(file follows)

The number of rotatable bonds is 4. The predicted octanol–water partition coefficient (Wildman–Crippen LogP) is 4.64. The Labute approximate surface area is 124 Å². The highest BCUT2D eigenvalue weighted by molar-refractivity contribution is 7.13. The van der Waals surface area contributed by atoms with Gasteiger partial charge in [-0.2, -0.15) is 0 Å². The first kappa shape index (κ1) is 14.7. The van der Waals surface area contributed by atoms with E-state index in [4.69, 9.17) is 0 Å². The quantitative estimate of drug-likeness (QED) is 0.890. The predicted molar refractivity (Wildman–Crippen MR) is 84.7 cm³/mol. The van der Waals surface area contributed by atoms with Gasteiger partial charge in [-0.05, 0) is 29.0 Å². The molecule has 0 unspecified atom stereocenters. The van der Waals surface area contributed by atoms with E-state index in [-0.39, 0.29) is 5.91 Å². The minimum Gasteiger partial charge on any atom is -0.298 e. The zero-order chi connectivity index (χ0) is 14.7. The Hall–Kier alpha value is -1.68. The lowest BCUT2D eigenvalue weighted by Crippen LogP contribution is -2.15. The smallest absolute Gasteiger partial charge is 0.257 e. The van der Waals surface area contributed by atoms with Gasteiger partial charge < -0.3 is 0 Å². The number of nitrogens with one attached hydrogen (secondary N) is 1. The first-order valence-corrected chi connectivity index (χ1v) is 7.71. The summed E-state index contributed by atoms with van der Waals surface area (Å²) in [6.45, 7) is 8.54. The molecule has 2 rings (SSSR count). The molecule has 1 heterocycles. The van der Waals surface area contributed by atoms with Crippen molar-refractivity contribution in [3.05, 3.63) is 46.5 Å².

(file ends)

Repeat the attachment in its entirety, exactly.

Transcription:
The number of rotatable bonds is 4. The predicted octanol–water partition coefficient (Wildman–Crippen LogP) is 4.64. The Labute approximate surface area is 124 Å². The highest BCUT2D eigenvalue weighted by molar-refractivity contribution is 7.13. The van der Waals surface area contributed by atoms with Gasteiger partial charge in [-0.2, -0.15) is 0 Å². The first kappa shape index (κ1) is 14.7. The van der Waals surface area contributed by atoms with E-state index in [4.69, 9.17) is 0 Å². The quantitative estimate of drug-likeness (QED) is 0.890. The predicted molar refractivity (Wildman–Crippen MR) is 84.7 cm³/mol. The van der Waals surface area contributed by atoms with Gasteiger partial charge in [-0.05, 0) is 29.0 Å². The molecule has 0 unspecified atom stereocenters. The van der Waals surface area contributed by atoms with E-state index in [-0.39, 0.29) is 5.91 Å². The minimum Gasteiger partial charge on any atom is -0.298 e. The zero-order chi connectivity index (χ0) is 14.7. The Hall–Kier alpha value is -1.68. The lowest BCUT2D eigenvalue weighted by Crippen LogP contribution is -2.15. The smallest absolute Gasteiger partial charge is 0.257 e. The van der Waals surface area contributed by atoms with Gasteiger partial charge < -0.3 is 0 Å². The number of nitrogens with one attached hydrogen (secondary N) is 1. The first-order valence-corrected chi connectivity index (χ1v) is 7.71. The summed E-state index contributed by atoms with van der Waals surface area (Å²) in [6.45, 7) is 8.54. The molecule has 2 rings (SSSR count). The molecule has 1 heterocycles. The van der Waals surface area contributed by atoms with Crippen molar-refractivity contribution in [3.05, 3.63) is 46.5 Å².